CWU Looking to Employees to Cut Budget - NBC Right Now/KNDO/KNDU Tri-Cities, Yakima, WA |

CWU Looking to Employees to Cut Budget

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ELLENSBURG--Central Washington University loses nearly $8 million in state funding on July 1.  CWU President James Gaudino unveils his plan to cut costs without cutting jobs.

This e-mail asks full-time employees to consider two options:  take a voluntary two-week unpaid vacation, or donate to the university.

That's in addition to a hiring freeze.  The hope is that those movements are enough to keep from cutting jobs.

CWU will use reserve funds to fill their first $4 million gap, but that still leaves another four million to cut.

Gaudino will practice what he preaches, taking two weeks without pay and donating to the CWU foundation.

He hopes other people will follow.

"A person can give as little as one dollar and be contributing," Gaudino said.

Most staff on-campus Friday weren't sure how or if they'd chip in, but students we talked to liked the idea.

"If people have the ability and they're at the financial place where they can take two weeks off, I think it's great," Bethany Vierra said.  "It's a good thing when people can sacrifice to give to the greater good of the community."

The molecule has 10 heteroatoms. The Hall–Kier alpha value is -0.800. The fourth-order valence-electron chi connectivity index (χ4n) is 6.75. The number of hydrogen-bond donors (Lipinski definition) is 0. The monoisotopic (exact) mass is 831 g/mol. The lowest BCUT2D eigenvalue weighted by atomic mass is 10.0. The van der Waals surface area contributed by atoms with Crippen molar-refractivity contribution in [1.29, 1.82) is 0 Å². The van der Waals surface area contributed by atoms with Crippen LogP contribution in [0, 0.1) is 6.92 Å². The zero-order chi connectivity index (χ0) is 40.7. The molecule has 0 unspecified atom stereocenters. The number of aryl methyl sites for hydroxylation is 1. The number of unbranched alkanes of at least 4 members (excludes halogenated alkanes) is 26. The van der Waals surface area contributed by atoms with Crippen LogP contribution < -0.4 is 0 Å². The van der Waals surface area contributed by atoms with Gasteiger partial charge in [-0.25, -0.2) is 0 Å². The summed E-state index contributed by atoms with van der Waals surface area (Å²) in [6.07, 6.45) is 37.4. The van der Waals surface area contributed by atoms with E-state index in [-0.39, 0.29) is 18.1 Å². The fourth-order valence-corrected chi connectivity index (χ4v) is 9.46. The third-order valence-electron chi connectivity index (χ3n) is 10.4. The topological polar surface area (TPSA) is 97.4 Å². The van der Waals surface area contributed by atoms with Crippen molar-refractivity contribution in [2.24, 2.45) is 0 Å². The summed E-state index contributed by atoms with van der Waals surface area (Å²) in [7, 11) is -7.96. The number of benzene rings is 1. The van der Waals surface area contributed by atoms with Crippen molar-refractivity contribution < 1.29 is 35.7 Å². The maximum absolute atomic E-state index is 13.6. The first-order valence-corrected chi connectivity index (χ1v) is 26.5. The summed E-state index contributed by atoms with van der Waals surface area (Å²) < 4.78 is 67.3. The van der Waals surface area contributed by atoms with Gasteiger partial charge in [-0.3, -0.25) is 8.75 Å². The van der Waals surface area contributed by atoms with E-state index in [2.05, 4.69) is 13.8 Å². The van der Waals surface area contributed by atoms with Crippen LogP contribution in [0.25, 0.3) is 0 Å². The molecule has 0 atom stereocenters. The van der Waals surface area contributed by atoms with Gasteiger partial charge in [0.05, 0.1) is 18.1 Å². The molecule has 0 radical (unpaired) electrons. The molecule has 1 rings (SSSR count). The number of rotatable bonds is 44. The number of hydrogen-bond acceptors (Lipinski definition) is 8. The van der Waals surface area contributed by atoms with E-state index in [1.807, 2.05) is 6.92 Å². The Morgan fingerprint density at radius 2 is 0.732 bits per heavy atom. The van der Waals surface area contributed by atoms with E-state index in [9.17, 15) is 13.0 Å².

Gaudino is hoping the university won't have to force staff to take an unpaid leave, and he doesn't want to lay people off.

"The ultimate goal is not to deteriorate the experience we give our students," Gaudino said.  "That means keeping faculty and staff on the campus."

He's not sure if that will be enough.

"The deeper the recession hits and the larger the cuts, I'm becoming less optimistic that we'll be able to manage without staff reductions."

Right now, 45 open positions aren't being filled.  Gaudino expects that number to go up to 80 by the end of the year.  But, the university will fill crucial positions if they open up.

CWU will keep tightening its belt.  Gaudino said the governor told him they're looking at a two-percent cut in a supplemental budget, if not more.

Gaudino thinks having more students is key.  He wants to get enrollment up from 9,100 to 11,000.

But to do that, they'll probably need more faculty.

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